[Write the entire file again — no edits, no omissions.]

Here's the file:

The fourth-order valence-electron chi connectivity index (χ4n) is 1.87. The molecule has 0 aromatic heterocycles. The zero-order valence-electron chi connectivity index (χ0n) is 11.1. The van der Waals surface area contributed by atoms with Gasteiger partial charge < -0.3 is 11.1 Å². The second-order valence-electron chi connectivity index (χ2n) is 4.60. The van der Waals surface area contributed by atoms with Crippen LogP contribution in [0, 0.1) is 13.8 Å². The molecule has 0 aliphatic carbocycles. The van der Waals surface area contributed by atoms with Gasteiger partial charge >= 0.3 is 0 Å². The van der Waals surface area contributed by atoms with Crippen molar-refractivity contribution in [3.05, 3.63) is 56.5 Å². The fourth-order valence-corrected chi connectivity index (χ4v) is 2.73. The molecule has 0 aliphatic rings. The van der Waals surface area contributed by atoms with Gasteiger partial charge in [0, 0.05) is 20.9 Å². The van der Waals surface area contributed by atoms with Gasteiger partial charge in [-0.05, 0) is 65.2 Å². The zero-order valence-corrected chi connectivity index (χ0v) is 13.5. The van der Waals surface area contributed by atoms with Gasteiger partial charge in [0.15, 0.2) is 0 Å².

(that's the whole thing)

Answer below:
The fourth-order valence-electron chi connectivity index (χ4n) is 1.87. The molecule has 0 aromatic heterocycles. The zero-order valence-electron chi connectivity index (χ0n) is 11.1. The van der Waals surface area contributed by atoms with Gasteiger partial charge < -0.3 is 11.1 Å². The second-order valence-electron chi connectivity index (χ2n) is 4.60. The van der Waals surface area contributed by atoms with Crippen LogP contribution in [0, 0.1) is 13.8 Å². The molecule has 0 aliphatic carbocycles. The van der Waals surface area contributed by atoms with Gasteiger partial charge >= 0.3 is 0 Å². The van der Waals surface area contributed by atoms with Crippen molar-refractivity contribution in [3.05, 3.63) is 56.5 Å². The fourth-order valence-corrected chi connectivity index (χ4v) is 2.73. The molecule has 0 aliphatic rings. The van der Waals surface area contributed by atoms with Gasteiger partial charge in [0, 0.05) is 20.9 Å². The van der Waals surface area contributed by atoms with Gasteiger partial charge in [-0.05, 0) is 65.2 Å². The zero-order valence-corrected chi connectivity index (χ0v) is 13.5. The van der Waals surface area contributed by atoms with Gasteiger partial charge in [0.15, 0.2) is 0 Å².